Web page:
By JC Holbrook
Today I am driving to Los Angeles where I will spend a week at the University of California, Los Angeles. On Wednesday afternoon I will be showing my documentary film "Hubble's Diverse Universe" for the Astronomy Colloquium http://www.astro.ucla.edu/announcements/colloq.shtml. The screening will be free but unfortunately parking is not free at UCLA.
Hubble's Diverse Universe features nine minority astrophysicists talking about the Hubble Space Telescope http://asd.gsfc.nasa.gov/archive/hubble/. In the astronomy and astrophysics community we refer to the Hubble Space Telescope as HST or simply Hubble. Hubble has defined and dominated astronomy for the twenty-one years it has been in orbit, even when it did not have the lens correction. As astrophysicist Eric Wilcots says in my film, "The images are immediately recognizable and are works of art." HST is the rock star of telescopes with everyday people because of those images.
This is an image of the Orion nebula taken by HST in 2006. For my dissertation I studied the cluster of stars that are embedded in the cloud behind the bright cluster of four stars visible in the yellow region of the image. The cluster that I studied is visible at infrared wavelengths. You may have heard the Orion nebula called "a stellar nursery", i.e. a place where stars are being born.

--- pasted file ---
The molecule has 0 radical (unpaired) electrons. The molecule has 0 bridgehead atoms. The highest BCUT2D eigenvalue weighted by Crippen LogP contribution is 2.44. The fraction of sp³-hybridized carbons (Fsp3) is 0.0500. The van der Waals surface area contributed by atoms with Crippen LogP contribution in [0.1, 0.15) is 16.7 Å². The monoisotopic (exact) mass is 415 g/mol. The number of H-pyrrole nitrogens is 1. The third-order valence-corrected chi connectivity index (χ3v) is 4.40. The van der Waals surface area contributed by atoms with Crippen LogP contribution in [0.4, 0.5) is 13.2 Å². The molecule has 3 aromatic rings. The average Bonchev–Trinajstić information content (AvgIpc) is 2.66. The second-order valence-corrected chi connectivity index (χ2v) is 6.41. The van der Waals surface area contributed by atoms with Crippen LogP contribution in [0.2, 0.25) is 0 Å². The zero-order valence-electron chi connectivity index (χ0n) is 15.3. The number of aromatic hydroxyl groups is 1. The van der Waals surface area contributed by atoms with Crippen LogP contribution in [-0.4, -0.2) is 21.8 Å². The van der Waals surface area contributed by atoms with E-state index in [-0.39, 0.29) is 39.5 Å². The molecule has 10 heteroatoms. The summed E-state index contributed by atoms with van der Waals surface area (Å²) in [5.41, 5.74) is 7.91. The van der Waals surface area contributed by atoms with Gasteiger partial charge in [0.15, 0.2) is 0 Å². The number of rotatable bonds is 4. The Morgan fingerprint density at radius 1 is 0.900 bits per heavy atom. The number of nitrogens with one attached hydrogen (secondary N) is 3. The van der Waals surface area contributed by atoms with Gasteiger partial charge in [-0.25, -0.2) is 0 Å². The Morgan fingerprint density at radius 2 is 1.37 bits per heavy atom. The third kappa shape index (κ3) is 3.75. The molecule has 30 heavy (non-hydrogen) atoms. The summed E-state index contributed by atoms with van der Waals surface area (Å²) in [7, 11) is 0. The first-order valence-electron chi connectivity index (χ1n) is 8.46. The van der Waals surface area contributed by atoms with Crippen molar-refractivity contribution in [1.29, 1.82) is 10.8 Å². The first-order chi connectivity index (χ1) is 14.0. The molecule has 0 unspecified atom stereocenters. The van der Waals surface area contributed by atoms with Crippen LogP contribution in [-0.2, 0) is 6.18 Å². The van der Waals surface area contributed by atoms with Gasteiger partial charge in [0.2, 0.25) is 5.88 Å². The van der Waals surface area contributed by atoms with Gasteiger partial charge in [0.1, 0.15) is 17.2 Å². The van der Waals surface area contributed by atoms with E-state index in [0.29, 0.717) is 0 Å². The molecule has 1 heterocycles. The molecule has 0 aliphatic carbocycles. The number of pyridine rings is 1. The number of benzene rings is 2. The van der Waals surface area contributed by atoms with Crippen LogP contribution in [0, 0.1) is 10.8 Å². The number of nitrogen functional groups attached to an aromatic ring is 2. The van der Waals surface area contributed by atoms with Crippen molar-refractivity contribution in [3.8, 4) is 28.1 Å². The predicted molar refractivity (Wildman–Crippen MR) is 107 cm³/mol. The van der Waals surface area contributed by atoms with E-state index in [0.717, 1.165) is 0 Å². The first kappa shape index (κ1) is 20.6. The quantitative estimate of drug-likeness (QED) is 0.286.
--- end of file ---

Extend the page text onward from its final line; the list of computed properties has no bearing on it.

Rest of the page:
In Hubble's Diverse Universe the astrophysicists talk about HST and the images and their roles in building instruments for HST. They talk about their research and the role of NASA in their careers. They also discuss the lack of diversity in astronomy and astrophysics. Hubble's Diverse Universe captures what they think about HST, astrophysics, and being a minority in astrophysics.
There has never been a telescope like HST and the James Webb Space Telescope hopes to do what Hubble has done and more http://www.jwst.nasa.gov/.
If you cannot be in Los Angeles this Wednesday, you can still see Hubble's Diverse Universe: It is our gift to anyone who donates $50.00 or more to this project.